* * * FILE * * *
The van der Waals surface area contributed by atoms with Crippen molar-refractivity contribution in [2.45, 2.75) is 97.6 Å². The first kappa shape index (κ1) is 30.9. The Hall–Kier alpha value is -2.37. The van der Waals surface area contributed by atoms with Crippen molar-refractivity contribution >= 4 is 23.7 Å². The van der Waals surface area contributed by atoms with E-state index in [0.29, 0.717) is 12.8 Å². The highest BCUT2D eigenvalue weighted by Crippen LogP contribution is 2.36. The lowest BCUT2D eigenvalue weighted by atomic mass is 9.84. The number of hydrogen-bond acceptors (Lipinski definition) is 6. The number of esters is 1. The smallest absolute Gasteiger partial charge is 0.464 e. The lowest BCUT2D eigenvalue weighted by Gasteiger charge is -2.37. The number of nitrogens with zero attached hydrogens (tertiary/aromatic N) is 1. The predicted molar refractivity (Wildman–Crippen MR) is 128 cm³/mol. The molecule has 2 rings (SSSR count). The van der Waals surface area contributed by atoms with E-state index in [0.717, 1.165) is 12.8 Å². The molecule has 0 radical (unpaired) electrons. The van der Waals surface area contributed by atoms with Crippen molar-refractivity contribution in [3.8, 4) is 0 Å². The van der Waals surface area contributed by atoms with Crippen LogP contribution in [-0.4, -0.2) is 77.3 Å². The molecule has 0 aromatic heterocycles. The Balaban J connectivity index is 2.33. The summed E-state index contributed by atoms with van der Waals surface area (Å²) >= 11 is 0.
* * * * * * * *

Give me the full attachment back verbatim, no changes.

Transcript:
The van der Waals surface area contributed by atoms with Crippen molar-refractivity contribution in [2.45, 2.75) is 97.6 Å². The first kappa shape index (κ1) is 30.9. The Hall–Kier alpha value is -2.37. The van der Waals surface area contributed by atoms with Crippen molar-refractivity contribution >= 4 is 23.7 Å². The van der Waals surface area contributed by atoms with E-state index in [0.29, 0.717) is 12.8 Å². The highest BCUT2D eigenvalue weighted by Crippen LogP contribution is 2.36. The lowest BCUT2D eigenvalue weighted by atomic mass is 9.84. The number of hydrogen-bond acceptors (Lipinski definition) is 6. The number of esters is 1. The smallest absolute Gasteiger partial charge is 0.464 e. The lowest BCUT2D eigenvalue weighted by Gasteiger charge is -2.37. The number of nitrogens with zero attached hydrogens (tertiary/aromatic N) is 1. The predicted molar refractivity (Wildman–Crippen MR) is 128 cm³/mol. The molecule has 2 rings (SSSR count). The van der Waals surface area contributed by atoms with E-state index in [0.717, 1.165) is 12.8 Å². The molecule has 0 radical (unpaired) electrons. The van der Waals surface area contributed by atoms with Crippen molar-refractivity contribution in [3.8, 4) is 0 Å². The van der Waals surface area contributed by atoms with Crippen LogP contribution in [-0.4, -0.2) is 77.3 Å². The molecule has 0 aromatic heterocycles. The Balaban J connectivity index is 2.33. The summed E-state index contributed by atoms with van der Waals surface area (Å²) >= 11 is 0.